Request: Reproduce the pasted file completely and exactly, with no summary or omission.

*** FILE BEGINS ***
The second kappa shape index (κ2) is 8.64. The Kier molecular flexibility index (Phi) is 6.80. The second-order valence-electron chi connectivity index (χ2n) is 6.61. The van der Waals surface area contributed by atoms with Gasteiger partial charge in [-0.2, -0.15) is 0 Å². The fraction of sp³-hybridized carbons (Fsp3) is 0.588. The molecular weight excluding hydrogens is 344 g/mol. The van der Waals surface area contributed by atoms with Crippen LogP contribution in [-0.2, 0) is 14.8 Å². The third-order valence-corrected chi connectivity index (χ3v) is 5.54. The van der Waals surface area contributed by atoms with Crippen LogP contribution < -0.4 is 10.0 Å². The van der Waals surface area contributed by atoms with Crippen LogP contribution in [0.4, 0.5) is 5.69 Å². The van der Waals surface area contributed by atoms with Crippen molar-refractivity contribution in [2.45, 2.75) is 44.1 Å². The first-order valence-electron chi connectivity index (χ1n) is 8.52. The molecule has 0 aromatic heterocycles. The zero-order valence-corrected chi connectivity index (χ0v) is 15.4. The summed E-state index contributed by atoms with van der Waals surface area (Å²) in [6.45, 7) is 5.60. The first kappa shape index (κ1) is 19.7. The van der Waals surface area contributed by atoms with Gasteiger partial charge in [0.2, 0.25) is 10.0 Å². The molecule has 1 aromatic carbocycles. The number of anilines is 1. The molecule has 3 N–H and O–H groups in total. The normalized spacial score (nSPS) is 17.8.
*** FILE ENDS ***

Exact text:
The second kappa shape index (κ2) is 8.64. The Kier molecular flexibility index (Phi) is 6.80. The second-order valence-electron chi connectivity index (χ2n) is 6.61. The van der Waals surface area contributed by atoms with Gasteiger partial charge in [-0.2, -0.15) is 0 Å². The fraction of sp³-hybridized carbons (Fsp3) is 0.588. The molecular weight excluding hydrogens is 344 g/mol. The van der Waals surface area contributed by atoms with Crippen LogP contribution in [-0.2, 0) is 14.8 Å². The third-order valence-corrected chi connectivity index (χ3v) is 5.54. The van der Waals surface area contributed by atoms with Crippen LogP contribution < -0.4 is 10.0 Å². The van der Waals surface area contributed by atoms with Crippen LogP contribution in [0.4, 0.5) is 5.69 Å². The van der Waals surface area contributed by atoms with Crippen molar-refractivity contribution in [2.45, 2.75) is 44.1 Å². The first-order valence-electron chi connectivity index (χ1n) is 8.52. The molecule has 0 aromatic heterocycles. The zero-order valence-corrected chi connectivity index (χ0v) is 15.4. The summed E-state index contributed by atoms with van der Waals surface area (Å²) in [6.45, 7) is 5.60. The first kappa shape index (κ1) is 19.7. The van der Waals surface area contributed by atoms with Gasteiger partial charge in [0.2, 0.25) is 10.0 Å². The molecule has 1 aromatic carbocycles. The number of anilines is 1. The molecule has 3 N–H and O–H groups in total. The normalized spacial score (nSPS) is 17.8.